Web servers deliver web pages using HTTP (HyperText Transfer Protocol) through requests for URLs (Universal Resource Locators). As you probably know, a URL is the ID of the web page that you want to access.
When a user inputs a URL into the address bar of a web browser, their browser sends an HTTP request to the server computer that is running Apache.
Company vs Self Hosted Sites
If the website is hosted by a web hosting company, this request will be sent to a server computer in a data center.
If a website is self-hosted on a developer’s computer, the request will be sent there. The Apache server then handles the HTTP request, following HTTP protocol to deliver the requested web page.
Handling Multiple Requests
Apache servers have to handle many HTTP requests at the same time. As a result, the Apache server will create a new thread, or a branch off of the program, to run each new HTTP request.
This is what allows multiple users to access a web page at the same time. This is possible because of Apache’s multi-processing modules.
Many other Apache modules can be installed on the Apache web server. These modules can be available from third-parties or from developers working under Apache as well. A list of all the modules available for download can be found on Wikipedia.
These different modules have a variety of functions, such as acting as authentication providers or applying bandwidth limits to users.
What Makes Apache So Popular?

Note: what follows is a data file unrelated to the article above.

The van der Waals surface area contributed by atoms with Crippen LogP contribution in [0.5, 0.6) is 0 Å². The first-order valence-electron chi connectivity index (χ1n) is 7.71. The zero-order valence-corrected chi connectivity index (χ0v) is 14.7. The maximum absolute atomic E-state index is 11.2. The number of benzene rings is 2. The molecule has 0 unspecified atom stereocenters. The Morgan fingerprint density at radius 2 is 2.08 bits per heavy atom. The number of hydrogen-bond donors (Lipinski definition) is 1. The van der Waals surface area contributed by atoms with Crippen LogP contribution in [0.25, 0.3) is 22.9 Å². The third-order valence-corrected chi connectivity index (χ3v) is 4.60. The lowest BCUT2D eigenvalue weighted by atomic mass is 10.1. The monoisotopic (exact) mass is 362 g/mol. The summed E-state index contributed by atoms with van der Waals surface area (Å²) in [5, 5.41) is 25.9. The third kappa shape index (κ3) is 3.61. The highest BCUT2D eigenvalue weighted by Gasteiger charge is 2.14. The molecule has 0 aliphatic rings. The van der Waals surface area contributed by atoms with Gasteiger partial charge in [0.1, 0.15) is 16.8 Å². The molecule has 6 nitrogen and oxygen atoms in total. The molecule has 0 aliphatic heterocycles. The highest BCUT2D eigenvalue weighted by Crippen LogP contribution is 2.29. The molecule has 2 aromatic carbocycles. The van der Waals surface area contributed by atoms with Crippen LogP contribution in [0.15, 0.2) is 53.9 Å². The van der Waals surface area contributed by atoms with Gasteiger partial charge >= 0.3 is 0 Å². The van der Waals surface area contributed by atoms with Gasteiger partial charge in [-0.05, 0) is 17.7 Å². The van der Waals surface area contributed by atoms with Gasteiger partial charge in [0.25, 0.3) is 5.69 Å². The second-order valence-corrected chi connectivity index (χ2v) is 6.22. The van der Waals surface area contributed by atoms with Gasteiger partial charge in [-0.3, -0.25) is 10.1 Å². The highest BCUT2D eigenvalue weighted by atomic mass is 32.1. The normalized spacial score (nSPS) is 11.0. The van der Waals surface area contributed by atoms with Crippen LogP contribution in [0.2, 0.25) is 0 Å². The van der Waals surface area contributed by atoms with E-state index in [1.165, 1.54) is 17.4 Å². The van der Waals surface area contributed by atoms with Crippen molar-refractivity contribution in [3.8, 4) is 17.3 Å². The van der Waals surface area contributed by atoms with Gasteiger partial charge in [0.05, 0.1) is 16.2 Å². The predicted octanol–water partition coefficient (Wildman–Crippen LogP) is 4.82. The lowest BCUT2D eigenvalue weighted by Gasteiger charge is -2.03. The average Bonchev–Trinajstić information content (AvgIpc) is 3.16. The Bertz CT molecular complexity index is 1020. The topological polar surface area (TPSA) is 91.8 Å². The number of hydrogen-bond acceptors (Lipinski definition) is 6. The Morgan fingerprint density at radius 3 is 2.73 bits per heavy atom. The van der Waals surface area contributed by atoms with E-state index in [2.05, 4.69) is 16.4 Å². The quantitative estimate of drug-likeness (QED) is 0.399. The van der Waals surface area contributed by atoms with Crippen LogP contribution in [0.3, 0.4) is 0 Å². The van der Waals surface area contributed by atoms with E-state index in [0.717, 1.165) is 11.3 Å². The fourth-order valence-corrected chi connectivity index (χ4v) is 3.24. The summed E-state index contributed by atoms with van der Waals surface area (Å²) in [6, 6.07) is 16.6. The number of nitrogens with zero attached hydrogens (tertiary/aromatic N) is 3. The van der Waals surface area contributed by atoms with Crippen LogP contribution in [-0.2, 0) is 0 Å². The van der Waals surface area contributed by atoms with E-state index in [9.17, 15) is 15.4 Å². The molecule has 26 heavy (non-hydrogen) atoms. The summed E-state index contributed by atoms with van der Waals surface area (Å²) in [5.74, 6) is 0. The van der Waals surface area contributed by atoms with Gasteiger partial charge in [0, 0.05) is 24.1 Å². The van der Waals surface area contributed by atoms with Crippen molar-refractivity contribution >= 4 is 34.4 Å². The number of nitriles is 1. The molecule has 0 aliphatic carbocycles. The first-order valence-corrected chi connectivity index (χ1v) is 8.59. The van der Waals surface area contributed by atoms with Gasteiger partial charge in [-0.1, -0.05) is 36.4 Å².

Community support for Apache remains strong, despite the advent of numerous competing solutions. Although Apache runs on Windows, Mac, Unix and Linux-based servers, it is usually associated with Linux.
Apache supports a variety of technologies, including:
- Common Gateway Interface (CGI)
- Server Side Includes (SSI)
- URL redirection
- HTTP header metafiles
- Proxy caching
The cross-platform compatibility means that no matter what operating system the server computer is running, Apache can still host your website with ease.
Apache servers typically run more smoothly and more securely in comparison to other servers, so if security is a concern, Apache is a safe bet under many circumstances.
Many shared hosting plans offer Apache servers, as do many dedicated server plans, because it is a more cost-effective option compared to Microsoft Internet Information Services (IIS).
Because of its flexibility and affordability, it is the most popular web server software available today.
Apache vs Other Web Servers
However, in recent years Apache has lost ground to IIS and open-source competitors like Nginx. A few years ago Apache ran more than 60% of all web servers, but in early 2014 the share dropped to 42%.